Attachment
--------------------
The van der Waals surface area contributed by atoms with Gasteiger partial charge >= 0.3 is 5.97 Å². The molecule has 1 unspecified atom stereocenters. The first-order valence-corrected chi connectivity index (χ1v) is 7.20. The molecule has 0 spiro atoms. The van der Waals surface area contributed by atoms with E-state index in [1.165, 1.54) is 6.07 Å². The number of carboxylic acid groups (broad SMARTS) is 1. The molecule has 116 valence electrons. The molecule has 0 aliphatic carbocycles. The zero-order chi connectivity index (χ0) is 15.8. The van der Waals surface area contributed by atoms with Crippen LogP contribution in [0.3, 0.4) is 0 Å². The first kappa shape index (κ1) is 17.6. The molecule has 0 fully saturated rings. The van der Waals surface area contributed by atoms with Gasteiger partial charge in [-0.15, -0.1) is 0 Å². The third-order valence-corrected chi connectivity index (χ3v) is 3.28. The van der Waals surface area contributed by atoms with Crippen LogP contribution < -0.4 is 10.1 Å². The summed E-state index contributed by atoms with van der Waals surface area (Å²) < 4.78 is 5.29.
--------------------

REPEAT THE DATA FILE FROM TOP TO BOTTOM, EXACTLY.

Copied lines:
The van der Waals surface area contributed by atoms with Gasteiger partial charge >= 0.3 is 5.97 Å². The molecule has 1 unspecified atom stereocenters. The first-order valence-corrected chi connectivity index (χ1v) is 7.20. The molecule has 0 spiro atoms. The van der Waals surface area contributed by atoms with E-state index in [1.165, 1.54) is 6.07 Å². The number of carboxylic acid groups (broad SMARTS) is 1. The molecule has 116 valence electrons. The molecule has 0 aliphatic carbocycles. The zero-order chi connectivity index (χ0) is 15.8. The van der Waals surface area contributed by atoms with Crippen LogP contribution in [0.3, 0.4) is 0 Å². The first kappa shape index (κ1) is 17.6. The molecule has 0 fully saturated rings. The van der Waals surface area contributed by atoms with Gasteiger partial charge in [-0.15, -0.1) is 0 Å². The third-order valence-corrected chi connectivity index (χ3v) is 3.28. The van der Waals surface area contributed by atoms with Crippen LogP contribution < -0.4 is 10.1 Å². The summed E-state index contributed by atoms with van der Waals surface area (Å²) < 4.78 is 5.29.